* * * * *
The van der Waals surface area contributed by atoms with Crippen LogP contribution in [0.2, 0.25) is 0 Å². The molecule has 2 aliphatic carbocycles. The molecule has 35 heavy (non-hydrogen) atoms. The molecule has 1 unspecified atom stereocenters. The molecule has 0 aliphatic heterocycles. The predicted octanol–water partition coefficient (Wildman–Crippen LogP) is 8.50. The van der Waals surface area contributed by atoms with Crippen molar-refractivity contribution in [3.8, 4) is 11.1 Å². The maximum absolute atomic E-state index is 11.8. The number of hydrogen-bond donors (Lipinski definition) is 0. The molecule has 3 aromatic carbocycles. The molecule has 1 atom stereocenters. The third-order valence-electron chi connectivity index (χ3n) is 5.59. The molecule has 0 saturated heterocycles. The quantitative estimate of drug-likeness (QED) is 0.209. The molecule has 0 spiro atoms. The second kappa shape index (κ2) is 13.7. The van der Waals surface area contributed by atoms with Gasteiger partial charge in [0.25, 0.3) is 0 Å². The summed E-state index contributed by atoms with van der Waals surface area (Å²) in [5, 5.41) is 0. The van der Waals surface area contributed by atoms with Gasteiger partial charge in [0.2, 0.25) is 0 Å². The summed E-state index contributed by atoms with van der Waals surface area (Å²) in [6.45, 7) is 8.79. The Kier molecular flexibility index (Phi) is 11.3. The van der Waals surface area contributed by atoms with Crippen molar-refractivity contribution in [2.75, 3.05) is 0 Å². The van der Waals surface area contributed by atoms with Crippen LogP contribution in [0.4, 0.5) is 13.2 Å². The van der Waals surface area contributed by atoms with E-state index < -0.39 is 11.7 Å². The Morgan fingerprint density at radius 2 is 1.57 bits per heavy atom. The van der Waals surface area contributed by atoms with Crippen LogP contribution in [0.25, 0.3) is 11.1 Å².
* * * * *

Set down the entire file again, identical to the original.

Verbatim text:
The van der Waals surface area contributed by atoms with Crippen LogP contribution in [0.2, 0.25) is 0 Å². The molecule has 2 aliphatic carbocycles. The molecule has 35 heavy (non-hydrogen) atoms. The molecule has 1 unspecified atom stereocenters. The molecule has 0 aliphatic heterocycles. The predicted octanol–water partition coefficient (Wildman–Crippen LogP) is 8.50. The van der Waals surface area contributed by atoms with Crippen molar-refractivity contribution in [3.8, 4) is 11.1 Å². The maximum absolute atomic E-state index is 11.8. The number of hydrogen-bond donors (Lipinski definition) is 0. The molecule has 3 aromatic carbocycles. The molecule has 1 atom stereocenters. The third-order valence-electron chi connectivity index (χ3n) is 5.59. The molecule has 0 saturated heterocycles. The quantitative estimate of drug-likeness (QED) is 0.209. The molecule has 0 spiro atoms. The second kappa shape index (κ2) is 13.7. The van der Waals surface area contributed by atoms with Gasteiger partial charge in [0.25, 0.3) is 0 Å². The summed E-state index contributed by atoms with van der Waals surface area (Å²) in [5, 5.41) is 0. The van der Waals surface area contributed by atoms with Gasteiger partial charge in [0.2, 0.25) is 0 Å². The summed E-state index contributed by atoms with van der Waals surface area (Å²) in [6.45, 7) is 8.79. The Kier molecular flexibility index (Phi) is 11.3. The van der Waals surface area contributed by atoms with Crippen molar-refractivity contribution in [2.75, 3.05) is 0 Å². The van der Waals surface area contributed by atoms with Crippen LogP contribution in [0.4, 0.5) is 13.2 Å². The van der Waals surface area contributed by atoms with E-state index < -0.39 is 11.7 Å². The Morgan fingerprint density at radius 2 is 1.57 bits per heavy atom. The van der Waals surface area contributed by atoms with Crippen LogP contribution in [0.25, 0.3) is 11.1 Å².